video and installation 

The Dance of the Descendants,


Multimedia performance that explores identity in the Americas represented as a construction of post- colonial violence, patriarchy, mestizaje, and migration. 

The work is influenced by Edouard Glissant's ideas about Otherness and rizomathic relation.It imagines the de-colonization project reflected in the situations in which I found myself living as a brown immigrant woman in the United States.

Belonging to a territory, constantly redefining meaning and language. 

The road | el camino,

the ocean appear to draw the connection to ancestral bonds, natural borderline, wide-open-sacred-spaces.

-ongoing reflection -

Intersectional realities in The Americas' colonial dynamics of race, gender and social class, 

the individual’s perception of time, location, history. 

The making of the video performances involved members of my family in actions that suggest repairing colonial forms of relation within my mixed raced family.

Indigenous, African and European folklore that exists in Colombia and The Americas inspired these actions to be transactions of reparations.

Imagining O,



Conceived and directed by Richard Schencher, co-director Benjamin Mosse, movement director Roanna Mitchell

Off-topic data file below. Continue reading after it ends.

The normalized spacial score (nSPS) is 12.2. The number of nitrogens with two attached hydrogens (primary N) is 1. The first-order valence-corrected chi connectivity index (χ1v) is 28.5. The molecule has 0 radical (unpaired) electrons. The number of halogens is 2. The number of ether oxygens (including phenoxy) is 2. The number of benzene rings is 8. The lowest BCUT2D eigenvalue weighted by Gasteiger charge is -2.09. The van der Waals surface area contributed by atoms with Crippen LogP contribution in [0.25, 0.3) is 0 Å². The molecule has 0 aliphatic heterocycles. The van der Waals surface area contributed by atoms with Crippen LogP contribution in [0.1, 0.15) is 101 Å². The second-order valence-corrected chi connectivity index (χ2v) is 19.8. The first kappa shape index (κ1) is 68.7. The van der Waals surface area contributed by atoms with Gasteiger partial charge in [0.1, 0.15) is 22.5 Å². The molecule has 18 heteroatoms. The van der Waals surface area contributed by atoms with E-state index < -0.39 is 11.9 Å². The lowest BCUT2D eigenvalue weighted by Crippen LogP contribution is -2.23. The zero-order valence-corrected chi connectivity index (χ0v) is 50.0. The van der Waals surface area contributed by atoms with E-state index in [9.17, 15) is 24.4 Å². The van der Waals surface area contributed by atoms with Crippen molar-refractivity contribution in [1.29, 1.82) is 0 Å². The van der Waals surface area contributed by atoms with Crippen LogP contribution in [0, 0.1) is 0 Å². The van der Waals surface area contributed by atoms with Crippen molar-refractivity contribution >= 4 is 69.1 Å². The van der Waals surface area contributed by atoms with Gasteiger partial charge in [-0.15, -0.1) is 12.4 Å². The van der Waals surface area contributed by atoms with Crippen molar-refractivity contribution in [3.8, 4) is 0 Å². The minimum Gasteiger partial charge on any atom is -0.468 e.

Videos by Matt Bockellman, Natalie Romero Marx and ensemble.

Peak Performances at Montclair State University & East Coast Artist 

Series of videos created for the set of Imagining O, in collaboration with filmmaker Matt Bockellman and the ensemble presented at the Alexander Kasser Theatre. Tittles include: Calixta and the flowers, Bathtub, Wrists, Interview , Interview Redux, Agape and the mirror. The Performance  Imagining O is a devised ensemble immersive performance piece combining selected texts from Pauline Reage’s novel Histoire d'O (The Story of O), text from Shakespeare's Ophelia along with other deceased women written by him, and contributions from the ensemble. “Imagining O" investigates matters of abjection and triumph, sexuality and artistry, poetry and torture -- as experienced by Ophelia and Reage's heroine, O.” -NYT.